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Olympics Letters

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ENTERTAINMENT
August 8, 1992
Thank you, NBC, for lowering so effectively our national public standards of decency, sportsmanship and fair play. Keep this up, and you might rise to the level of the 1936 Olympic coverage in Berlin by Hitler's radio crews and newsreel cameras! JOHN F. McQUAID Los Angeles
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SPORTS
May 26, 2000 | ALAN ABRAHAMSON, TIMES STAFF WRITER
The U.S. Department of Justice, as expected, has notified the Salt Lake Organizing Committee for the 2002 Winter Games that it will not be prosecuted for its corporate role in the worst corruption scandal in Olympic history, officials said Thursday. In a letter dated May 12 that was received Wednesday by the committee's Washington attorneys, the department said it has "no present intention" of seeking an indictment of the nonprofit corporation.
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ENTERTAINMENT
August 8, 1992
I wish to express my disgust with the appalling TV coverage of the Olympic Games by NBC. As a Briton living in the United States, I can only compare my own country's first-class job of bringing the world's premiere sporting event into living rooms at no extra cost. If NBC had decided to do such a poor job and only offer Olympic coverage to the select few who have cable and the ability to pay, why did they get the right to cover the event in the first instance? CLIVE HICKMAN San Diego
ENTERTAINMENT
August 8, 1992
I have had it with NBC butchering the Olympics! It seems that every athlete has overcome some sort of life-threatening problem to make it to Barcelona. Is this a prerequisite? And we all know that every time someone wins an Olympic gold medal the hometown is proud of them. Why interview everyone from the mayor to the high school janitor? This lousy Olympic coverage makes one wonder if the network is promoting their TripleCast subscriptions. How do the sponsors that pay $200,000 or more for a one-minute prime-time commercial feel about encouraging the American consumer to buy a commercial-free option?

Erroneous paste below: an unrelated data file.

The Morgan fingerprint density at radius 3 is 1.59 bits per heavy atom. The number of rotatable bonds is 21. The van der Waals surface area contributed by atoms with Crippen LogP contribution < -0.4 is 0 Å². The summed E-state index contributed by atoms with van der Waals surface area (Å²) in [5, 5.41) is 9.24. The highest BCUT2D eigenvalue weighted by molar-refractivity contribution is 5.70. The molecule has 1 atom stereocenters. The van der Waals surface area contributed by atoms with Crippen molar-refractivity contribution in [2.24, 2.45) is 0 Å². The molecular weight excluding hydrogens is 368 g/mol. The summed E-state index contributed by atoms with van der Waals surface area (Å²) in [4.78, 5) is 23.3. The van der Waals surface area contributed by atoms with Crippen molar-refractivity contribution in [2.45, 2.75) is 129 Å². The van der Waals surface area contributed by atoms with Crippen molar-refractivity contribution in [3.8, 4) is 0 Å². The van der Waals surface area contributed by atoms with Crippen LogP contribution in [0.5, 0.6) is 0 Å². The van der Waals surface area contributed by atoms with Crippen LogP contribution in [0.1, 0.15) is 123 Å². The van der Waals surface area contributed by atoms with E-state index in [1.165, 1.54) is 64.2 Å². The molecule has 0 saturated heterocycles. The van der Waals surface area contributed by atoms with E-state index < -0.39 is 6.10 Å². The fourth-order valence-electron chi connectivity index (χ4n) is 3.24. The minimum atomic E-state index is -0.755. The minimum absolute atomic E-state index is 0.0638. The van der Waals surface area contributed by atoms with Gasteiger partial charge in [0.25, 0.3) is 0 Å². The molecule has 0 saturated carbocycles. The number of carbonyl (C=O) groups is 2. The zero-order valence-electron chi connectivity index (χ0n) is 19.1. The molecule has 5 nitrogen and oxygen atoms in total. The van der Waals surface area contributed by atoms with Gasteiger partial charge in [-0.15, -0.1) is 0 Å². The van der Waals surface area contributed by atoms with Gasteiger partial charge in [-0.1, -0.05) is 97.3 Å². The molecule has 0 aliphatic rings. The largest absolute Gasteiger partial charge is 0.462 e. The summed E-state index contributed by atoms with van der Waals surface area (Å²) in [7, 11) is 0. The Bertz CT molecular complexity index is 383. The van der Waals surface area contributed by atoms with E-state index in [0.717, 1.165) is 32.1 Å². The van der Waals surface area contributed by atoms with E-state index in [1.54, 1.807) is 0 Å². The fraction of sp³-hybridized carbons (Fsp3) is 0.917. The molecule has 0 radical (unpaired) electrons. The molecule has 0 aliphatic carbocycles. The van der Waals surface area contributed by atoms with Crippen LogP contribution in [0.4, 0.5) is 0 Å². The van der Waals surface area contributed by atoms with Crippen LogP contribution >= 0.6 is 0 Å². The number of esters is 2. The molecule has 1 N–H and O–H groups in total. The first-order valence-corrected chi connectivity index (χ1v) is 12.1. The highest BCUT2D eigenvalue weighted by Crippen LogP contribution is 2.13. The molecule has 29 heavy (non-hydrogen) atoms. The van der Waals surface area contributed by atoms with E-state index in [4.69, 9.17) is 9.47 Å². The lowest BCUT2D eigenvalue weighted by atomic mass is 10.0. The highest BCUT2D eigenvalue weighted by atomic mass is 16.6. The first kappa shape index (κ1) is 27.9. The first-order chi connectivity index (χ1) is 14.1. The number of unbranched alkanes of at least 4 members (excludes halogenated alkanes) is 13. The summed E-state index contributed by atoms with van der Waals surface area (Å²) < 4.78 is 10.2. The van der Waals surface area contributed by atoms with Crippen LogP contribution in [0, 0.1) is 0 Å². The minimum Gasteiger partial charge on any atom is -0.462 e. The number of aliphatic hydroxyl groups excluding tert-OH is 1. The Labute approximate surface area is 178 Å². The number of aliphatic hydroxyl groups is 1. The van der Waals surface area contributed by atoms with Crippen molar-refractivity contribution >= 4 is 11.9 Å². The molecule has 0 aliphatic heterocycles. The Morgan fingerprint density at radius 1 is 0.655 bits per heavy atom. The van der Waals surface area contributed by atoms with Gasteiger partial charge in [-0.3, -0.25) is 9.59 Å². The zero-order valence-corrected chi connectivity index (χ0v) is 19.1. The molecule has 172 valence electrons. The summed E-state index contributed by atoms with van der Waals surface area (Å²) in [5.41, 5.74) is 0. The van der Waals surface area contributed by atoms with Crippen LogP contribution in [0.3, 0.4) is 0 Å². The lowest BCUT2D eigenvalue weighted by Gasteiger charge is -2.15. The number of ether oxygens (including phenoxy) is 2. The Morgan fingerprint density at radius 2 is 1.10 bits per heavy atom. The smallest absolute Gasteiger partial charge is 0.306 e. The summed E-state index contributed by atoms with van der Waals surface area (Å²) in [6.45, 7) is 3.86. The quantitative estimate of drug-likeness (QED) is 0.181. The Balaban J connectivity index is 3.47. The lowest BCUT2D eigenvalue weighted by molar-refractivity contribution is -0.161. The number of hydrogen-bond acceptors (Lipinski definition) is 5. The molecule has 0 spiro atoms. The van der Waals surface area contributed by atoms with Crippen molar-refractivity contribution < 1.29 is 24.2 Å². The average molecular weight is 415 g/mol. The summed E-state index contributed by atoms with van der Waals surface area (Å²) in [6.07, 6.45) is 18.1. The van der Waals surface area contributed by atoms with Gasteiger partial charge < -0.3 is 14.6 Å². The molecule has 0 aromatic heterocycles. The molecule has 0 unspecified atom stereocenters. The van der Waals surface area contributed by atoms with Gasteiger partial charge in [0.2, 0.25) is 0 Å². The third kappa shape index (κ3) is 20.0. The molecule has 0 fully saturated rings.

SPORTS
May 26, 2000 | ALAN ABRAHAMSON, TIMES STAFF WRITER
The U.S. Department of Justice, as expected, has notified the Salt Lake Organizing Committee for the 2002 Winter Games that it will not be prosecuted for its corporate role in the worst corruption scandal in Olympic history, officials said Thursday. In a letter dated May 12 that was received Wednesday by the committee's Washington attorneys, the department said it has "no present intention" of seeking an indictment of the nonprofit corporation.
BUSINESS
October 1, 2000
In the letters responding to the pulling of Nike's "Slasher" commercial, the word "hypocrisy" came up ["Nike 'Slasher' Commercial a Loser at the Olympics," Letters, Sept. 24]. Sure, the commercial can be seen as making light of violence toward women. Then again, it can be seen as empowering by showing how a woman can survive an actual attack. What was missed is the fact that the "Slasher" commercial was pulled, while Nike's "Gladiator" commercial still airs. I guess it's OK to depict violence against a man (specifically, a gladiator trying to decapitate, skewer and otherwise dismember a man on a skateboard)
ENTERTAINMENT
August 8, 1992
I wish to express my disgust with the appalling TV coverage of the Olympic Games by NBC. As a Briton living in the United States, I can only compare my own country's first-class job of bringing the world's premiere sporting event into living rooms at no extra cost. If NBC had decided to do such a poor job and only offer Olympic coverage to the select few who have cable and the ability to pay, why did they get the right to cover the event in the first instance? CLIVE HICKMAN San Diego
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